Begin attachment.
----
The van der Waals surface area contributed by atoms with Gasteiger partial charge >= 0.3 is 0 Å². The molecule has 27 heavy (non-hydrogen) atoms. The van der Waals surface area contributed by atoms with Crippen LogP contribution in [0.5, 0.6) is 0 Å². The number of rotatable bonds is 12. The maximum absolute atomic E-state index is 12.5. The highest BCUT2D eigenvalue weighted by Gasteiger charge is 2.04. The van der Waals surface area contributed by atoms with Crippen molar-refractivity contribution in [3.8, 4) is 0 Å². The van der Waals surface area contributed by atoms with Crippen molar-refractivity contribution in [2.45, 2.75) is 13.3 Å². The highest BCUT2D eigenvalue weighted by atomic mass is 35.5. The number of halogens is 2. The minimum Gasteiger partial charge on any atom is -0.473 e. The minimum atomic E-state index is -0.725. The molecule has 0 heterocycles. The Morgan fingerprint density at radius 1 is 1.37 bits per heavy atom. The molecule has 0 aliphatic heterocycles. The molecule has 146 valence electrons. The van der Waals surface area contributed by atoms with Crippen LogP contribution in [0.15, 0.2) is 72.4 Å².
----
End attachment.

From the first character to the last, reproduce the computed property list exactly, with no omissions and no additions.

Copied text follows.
The van der Waals surface area contributed by atoms with Gasteiger partial charge >= 0.3 is 0 Å². The molecule has 27 heavy (non-hydrogen) atoms. The van der Waals surface area contributed by atoms with Crippen LogP contribution in [0.5, 0.6) is 0 Å². The number of rotatable bonds is 12. The maximum absolute atomic E-state index is 12.5. The highest BCUT2D eigenvalue weighted by Gasteiger charge is 2.04. The van der Waals surface area contributed by atoms with Crippen molar-refractivity contribution in [3.8, 4) is 0 Å². The van der Waals surface area contributed by atoms with Crippen molar-refractivity contribution in [2.45, 2.75) is 13.3 Å². The highest BCUT2D eigenvalue weighted by atomic mass is 35.5. The number of halogens is 2. The minimum Gasteiger partial charge on any atom is -0.473 e. The minimum atomic E-state index is -0.725. The molecule has 0 heterocycles. The Morgan fingerprint density at radius 1 is 1.37 bits per heavy atom. The molecule has 0 aliphatic heterocycles. The molecule has 146 valence electrons. The van der Waals surface area contributed by atoms with Crippen LogP contribution in [0.15, 0.2) is 72.4 Å².